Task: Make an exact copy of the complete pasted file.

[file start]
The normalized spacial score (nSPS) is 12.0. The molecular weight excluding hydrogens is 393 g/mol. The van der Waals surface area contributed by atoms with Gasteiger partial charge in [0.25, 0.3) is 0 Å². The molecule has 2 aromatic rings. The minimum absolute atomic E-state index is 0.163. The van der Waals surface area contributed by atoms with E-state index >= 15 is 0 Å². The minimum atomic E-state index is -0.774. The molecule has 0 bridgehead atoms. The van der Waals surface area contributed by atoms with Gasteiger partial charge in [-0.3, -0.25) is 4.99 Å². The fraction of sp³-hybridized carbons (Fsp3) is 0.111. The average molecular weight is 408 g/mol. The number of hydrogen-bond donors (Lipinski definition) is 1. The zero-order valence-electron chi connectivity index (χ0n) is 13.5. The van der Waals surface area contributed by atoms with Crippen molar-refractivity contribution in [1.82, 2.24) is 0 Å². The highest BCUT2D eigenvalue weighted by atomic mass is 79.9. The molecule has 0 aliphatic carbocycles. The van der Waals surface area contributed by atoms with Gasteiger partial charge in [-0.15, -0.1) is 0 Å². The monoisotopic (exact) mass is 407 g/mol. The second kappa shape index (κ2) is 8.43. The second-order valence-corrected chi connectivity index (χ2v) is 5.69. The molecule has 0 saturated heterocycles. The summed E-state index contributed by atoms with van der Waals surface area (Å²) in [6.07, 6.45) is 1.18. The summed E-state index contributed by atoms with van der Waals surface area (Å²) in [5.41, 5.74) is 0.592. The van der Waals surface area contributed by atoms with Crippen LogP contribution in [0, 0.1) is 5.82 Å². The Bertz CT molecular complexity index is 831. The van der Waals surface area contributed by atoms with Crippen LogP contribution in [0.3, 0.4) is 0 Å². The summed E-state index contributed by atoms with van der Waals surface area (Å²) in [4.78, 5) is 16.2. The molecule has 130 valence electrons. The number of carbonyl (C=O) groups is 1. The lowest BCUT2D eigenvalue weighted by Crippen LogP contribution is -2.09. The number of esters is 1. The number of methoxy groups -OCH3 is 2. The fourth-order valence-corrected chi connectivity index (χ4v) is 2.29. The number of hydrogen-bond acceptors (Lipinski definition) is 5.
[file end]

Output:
The normalized spacial score (nSPS) is 12.0. The molecular weight excluding hydrogens is 393 g/mol. The van der Waals surface area contributed by atoms with Gasteiger partial charge in [0.25, 0.3) is 0 Å². The molecule has 2 aromatic rings. The minimum absolute atomic E-state index is 0.163. The van der Waals surface area contributed by atoms with E-state index >= 15 is 0 Å². The minimum atomic E-state index is -0.774. The molecule has 0 bridgehead atoms. The van der Waals surface area contributed by atoms with Gasteiger partial charge in [-0.3, -0.25) is 4.99 Å². The fraction of sp³-hybridized carbons (Fsp3) is 0.111. The average molecular weight is 408 g/mol. The number of hydrogen-bond donors (Lipinski definition) is 1. The zero-order valence-electron chi connectivity index (χ0n) is 13.5. The van der Waals surface area contributed by atoms with Crippen molar-refractivity contribution in [1.82, 2.24) is 0 Å². The highest BCUT2D eigenvalue weighted by atomic mass is 79.9. The molecule has 0 aliphatic carbocycles. The van der Waals surface area contributed by atoms with Gasteiger partial charge in [-0.15, -0.1) is 0 Å². The monoisotopic (exact) mass is 407 g/mol. The second kappa shape index (κ2) is 8.43. The second-order valence-corrected chi connectivity index (χ2v) is 5.69. The molecule has 0 saturated heterocycles. The summed E-state index contributed by atoms with van der Waals surface area (Å²) in [6.07, 6.45) is 1.18. The summed E-state index contributed by atoms with van der Waals surface area (Å²) in [5.41, 5.74) is 0.592. The van der Waals surface area contributed by atoms with Crippen LogP contribution in [0, 0.1) is 5.82 Å². The Bertz CT molecular complexity index is 831. The van der Waals surface area contributed by atoms with Crippen LogP contribution in [0.3, 0.4) is 0 Å². The summed E-state index contributed by atoms with van der Waals surface area (Å²) in [4.78, 5) is 16.2. The molecule has 130 valence electrons. The number of carbonyl (C=O) groups is 1. The lowest BCUT2D eigenvalue weighted by Crippen LogP contribution is -2.09. The number of esters is 1. The number of methoxy groups -OCH3 is 2. The fourth-order valence-corrected chi connectivity index (χ4v) is 2.29. The number of hydrogen-bond acceptors (Lipinski definition) is 5.